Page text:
All this being said, the improvements are not going to be dramatic. But it can show moderate improvements in any of these skin conditions.

[21:10] Other Benefits of Collagen

There’s been research on the positive effects of collagen on sun damage, improvement of gut health, and sleep. Glycine is an inhibitory neurotransmitter which can decrease anxiety and promote mental calmness to help you sleep throughout the night. People who take glycine report that they feel more rested the next day.

[22:30] Link Between Between High Meat Intake and Heart Disease

Eggs and muscle meats are high in the amino acid, methionine. Some individuals with elevated methionine levels can lead to a buildup of toxins called homocysteine. High levels of homocysteine is a risk factor for developing dementia and heart disease. This could be one of the key contributors to the link between high meat intake and chronic disease.

In this regard, glycine can help maintain healthy levels of methionine and homocysteine. It can counteract the effect of high levels of muscle meats and eggs in the diet. Interestingly, it’s possible that this was never an issue historically because people tend to get more glycine in the diet since they used to eat the entire animal. But we don’t do this in our culture anymore. So if you’re getting especially high levels of protein from animal sources rich in methionine and you don’t have a lot of glycine in the diet, then you should consider increasing your collagen consumption.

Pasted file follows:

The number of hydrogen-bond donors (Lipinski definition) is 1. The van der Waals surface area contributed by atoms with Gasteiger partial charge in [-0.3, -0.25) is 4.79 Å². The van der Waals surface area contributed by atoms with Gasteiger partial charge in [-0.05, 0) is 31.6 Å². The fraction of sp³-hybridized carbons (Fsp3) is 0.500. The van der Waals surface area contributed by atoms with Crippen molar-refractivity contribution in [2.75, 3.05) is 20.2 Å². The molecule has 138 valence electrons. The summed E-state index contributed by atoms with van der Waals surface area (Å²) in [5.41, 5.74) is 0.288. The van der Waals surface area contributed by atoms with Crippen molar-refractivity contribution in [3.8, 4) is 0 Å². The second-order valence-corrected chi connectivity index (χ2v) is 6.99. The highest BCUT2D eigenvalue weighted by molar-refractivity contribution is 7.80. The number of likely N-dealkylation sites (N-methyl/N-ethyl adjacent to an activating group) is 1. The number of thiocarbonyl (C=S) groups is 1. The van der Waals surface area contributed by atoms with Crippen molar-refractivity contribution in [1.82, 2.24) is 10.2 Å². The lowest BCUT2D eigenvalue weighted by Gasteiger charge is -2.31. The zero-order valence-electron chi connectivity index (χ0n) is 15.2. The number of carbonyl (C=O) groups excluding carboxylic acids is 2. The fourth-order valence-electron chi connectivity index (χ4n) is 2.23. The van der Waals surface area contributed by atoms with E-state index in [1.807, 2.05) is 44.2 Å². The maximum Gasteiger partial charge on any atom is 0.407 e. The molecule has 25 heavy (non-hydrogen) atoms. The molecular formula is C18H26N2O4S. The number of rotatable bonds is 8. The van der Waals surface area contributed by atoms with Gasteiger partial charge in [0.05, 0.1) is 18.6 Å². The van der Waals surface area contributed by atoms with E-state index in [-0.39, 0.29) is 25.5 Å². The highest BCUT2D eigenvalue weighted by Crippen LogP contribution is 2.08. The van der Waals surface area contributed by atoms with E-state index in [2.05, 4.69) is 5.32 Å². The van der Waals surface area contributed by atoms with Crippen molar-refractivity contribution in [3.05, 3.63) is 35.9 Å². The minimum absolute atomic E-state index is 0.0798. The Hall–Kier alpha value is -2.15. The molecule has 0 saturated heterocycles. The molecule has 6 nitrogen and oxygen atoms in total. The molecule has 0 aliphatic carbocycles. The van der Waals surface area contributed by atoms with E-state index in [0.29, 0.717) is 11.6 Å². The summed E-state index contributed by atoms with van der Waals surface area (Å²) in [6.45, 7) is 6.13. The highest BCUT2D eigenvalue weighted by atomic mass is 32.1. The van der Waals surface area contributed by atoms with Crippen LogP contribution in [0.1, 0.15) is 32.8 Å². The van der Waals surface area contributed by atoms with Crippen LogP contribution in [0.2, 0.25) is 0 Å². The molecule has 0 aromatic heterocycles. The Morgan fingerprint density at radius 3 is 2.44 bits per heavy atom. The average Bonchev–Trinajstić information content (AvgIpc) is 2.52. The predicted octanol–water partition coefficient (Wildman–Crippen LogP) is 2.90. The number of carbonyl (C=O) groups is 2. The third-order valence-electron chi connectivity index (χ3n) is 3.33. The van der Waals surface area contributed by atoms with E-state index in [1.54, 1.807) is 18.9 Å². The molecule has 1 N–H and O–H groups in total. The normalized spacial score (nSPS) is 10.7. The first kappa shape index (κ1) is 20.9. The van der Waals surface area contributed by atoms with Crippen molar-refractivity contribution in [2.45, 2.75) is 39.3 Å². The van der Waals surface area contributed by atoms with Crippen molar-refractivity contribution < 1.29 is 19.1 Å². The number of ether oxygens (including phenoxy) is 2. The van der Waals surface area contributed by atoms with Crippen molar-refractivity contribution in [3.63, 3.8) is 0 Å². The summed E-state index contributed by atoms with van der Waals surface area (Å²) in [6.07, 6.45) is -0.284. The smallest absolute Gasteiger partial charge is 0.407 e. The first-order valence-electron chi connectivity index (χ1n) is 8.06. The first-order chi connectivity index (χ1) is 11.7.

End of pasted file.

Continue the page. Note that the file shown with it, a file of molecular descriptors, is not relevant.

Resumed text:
[25:17] Some Room for Jello?

Another way to get high levels of glycine is through gelatin. It is essentially composed of collagen proteins that have been broken down. A rich source of gelatin is bone broth. Hence, incorporating this in your regular diet would be great. You can also eat more skin and connective tissue of animals. Eating meat on the bone is helpful too, like shanks and ribs.

[26:35] How About Vegetarians?

Vegetarians have low levels of glycine so they should consider supplementing their diet with gelatin powder. If you’re a pescatarian, you can eat fish skin. Gelatin powder is typically mixed with water, specifically, warm water so it can mix well. Hydrolyzed collagen will mix very easily with water.

[28:30] Final Thoughts

There’s a lot of value in collagen but people get wrapped up in it. It’s easy to get lost in this notion of supplementation without having any context.
One last thing – if you want to know more about training and nutrition, get a free email from Heavey as he dives deeper into his research. Just head over to strengthandscotch.com/emailme and sign up for those free newsletters.